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New Data Registry Seeks to Prevent Breast Cancer
Published November 2004
A major survey has begun in the Greater Cincinnati area that may help prevent breast cancer by closing an information gap.
Data obtained from women and men diagnosed with breast cancer will be
included in the Breast Cancer Registry of Greater Cincinnati, recently
established by the Department of Environmental Health.
The significance of the project is that while other initiatives have
focused on treatment, the registry will assemble much-needed
information on causes, a crucial first step in prevention.
The UC researchers who maintain the registry and analyze the data work
closely with the Breast Cancer Alliance, the Pink Ribbon Girls,
Patterns, Sisters Network Cincinnati, and other advocacy and service
Ultimately, it is hoped, the registry will include the names of all
people in the area who have ever had breast cancer and provide
information on their medical histories.
It will also gather more comprehensive data on minorities, especially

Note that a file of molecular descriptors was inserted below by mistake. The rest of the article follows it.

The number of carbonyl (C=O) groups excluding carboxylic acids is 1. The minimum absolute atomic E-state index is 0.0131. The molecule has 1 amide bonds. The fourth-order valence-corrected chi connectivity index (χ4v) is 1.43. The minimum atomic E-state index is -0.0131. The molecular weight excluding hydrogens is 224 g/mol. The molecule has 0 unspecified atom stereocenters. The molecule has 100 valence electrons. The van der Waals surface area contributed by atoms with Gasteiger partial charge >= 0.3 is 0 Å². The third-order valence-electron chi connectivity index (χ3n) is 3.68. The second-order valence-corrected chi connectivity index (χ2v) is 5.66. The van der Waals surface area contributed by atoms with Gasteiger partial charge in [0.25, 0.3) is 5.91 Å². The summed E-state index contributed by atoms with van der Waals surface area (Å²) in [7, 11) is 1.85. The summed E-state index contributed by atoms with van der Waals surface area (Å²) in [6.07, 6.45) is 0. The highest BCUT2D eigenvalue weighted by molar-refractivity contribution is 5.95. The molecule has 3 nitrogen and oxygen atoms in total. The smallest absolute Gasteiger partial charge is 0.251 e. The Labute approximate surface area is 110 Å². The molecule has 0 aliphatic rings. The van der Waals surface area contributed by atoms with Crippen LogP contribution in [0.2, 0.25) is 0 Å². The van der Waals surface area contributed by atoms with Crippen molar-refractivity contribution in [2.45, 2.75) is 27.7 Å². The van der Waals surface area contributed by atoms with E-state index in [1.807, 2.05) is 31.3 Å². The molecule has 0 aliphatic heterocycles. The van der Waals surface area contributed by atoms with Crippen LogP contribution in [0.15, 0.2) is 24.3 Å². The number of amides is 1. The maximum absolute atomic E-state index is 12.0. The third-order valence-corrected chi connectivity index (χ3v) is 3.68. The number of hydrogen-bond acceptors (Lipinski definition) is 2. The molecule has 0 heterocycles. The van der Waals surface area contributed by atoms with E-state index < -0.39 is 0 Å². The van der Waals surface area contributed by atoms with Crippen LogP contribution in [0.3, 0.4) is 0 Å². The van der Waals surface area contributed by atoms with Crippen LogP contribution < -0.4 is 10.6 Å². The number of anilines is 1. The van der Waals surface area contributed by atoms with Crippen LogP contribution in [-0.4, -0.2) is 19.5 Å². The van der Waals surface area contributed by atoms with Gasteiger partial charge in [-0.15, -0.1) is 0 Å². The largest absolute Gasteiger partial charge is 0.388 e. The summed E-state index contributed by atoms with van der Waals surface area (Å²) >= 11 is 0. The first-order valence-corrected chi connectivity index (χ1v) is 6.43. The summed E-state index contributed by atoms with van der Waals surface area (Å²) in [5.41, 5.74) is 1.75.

African-Americans, who are traditionally underrepresented in registries
and health studies. Although the incidence of breast cancer among
African-Americans is lower than for Caucasians, mortality rates are
The Breast Cancer Registry, however, is not a clinical trial. It will
not identify patients for treatment or for new drug testing.
"All we want is words," emphasizes the registry's director, Susan
Pinney, PhD. "This is the first time information like this has been
gathered in our community, and it's absolutely crucial to the ultimate
prevention of breast cancer."
Dr. Pinney, associate professor of environmental health at UC,
emphasizes that all information provided to the registry will be kept
confidential in a secure computer.
The data will help identify environmental toxins, diet and other
lifestyle factors involved in breast cancer, information that will be
used in planning health education, public policy and research programs.
Breast cancer is the second leading cause of cancer deaths among women
in the U.S., and the incidence has steadily increased over the last 25
years. It's estimated that 215,990 women will be diagnosed with the
disease in 2004.
For more information on the Breast Cancer Registry and how to
participate, call 558-0854 or e-mail email@example.com.
Information packets are also available from selected physicians'
offices, mammography sites, breast cancer support groups and community